Norway should adopt an EEZ outside Svalbard to supplant the fisheries protection zone. This would provide Norway with the legal opportunities to adopt stricter CDEM rules or other navigational standards than those available as GAIRAS and in that way ensure safe shipping and environmental protection of this sensitive maritime area. The practice from Russia and Canada investigated in this report illustrates how Article 234 may provide a legal basis for restricting navigation or requiring specific CDEM standards to ensure that the vessel is capable to meet the particular conditions in the ice-covered areas.

Published Results/Planned Publications

The report is planned published in the Report Series of the Polar Institute and parts of it will be included in articles in academic journals.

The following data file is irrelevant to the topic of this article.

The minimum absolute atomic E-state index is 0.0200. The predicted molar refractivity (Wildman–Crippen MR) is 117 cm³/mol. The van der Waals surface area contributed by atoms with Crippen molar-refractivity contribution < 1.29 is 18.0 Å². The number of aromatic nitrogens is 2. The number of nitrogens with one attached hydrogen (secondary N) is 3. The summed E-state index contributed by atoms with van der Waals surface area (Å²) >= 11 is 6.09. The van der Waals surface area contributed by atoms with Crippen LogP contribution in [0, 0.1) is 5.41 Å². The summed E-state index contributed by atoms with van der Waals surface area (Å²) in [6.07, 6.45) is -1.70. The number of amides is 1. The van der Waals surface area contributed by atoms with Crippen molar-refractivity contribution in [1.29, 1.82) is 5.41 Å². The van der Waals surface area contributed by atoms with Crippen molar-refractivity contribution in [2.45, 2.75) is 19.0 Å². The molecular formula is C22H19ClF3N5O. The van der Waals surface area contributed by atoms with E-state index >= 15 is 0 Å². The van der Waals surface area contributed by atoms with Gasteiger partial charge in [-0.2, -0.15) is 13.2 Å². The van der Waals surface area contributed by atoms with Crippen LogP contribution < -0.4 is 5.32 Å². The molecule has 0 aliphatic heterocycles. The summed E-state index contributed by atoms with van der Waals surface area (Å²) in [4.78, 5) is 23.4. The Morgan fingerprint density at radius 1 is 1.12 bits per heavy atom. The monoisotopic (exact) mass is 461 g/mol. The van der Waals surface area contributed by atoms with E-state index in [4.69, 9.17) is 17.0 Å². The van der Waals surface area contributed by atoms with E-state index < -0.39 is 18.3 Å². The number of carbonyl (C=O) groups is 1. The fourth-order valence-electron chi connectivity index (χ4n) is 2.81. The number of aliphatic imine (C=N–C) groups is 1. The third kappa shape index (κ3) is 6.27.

Communicated Results

Not yet undertaken. There are plans to present the report for the Ministry of foreign affairs and at the public launch of the flagship.

Interdisciplinary Cooperation

Parts of the report were supplemented by researchers at Marintek, Trondheim.

Budget in accordance to results

The Fram Centre funding was helpful in completing the project. The project also had funding from the Faculty of Law, University of Tromsø and did not receive any other external funding.

Could results from the project be subject for any commercial utilization
No
If Yes
May be used in decision-making processes in private and public sector.
Conclusions

The report will be the basis for further research and investigation into Arctic marine shipping and the need for further legal regulation, under this Fram flag ship.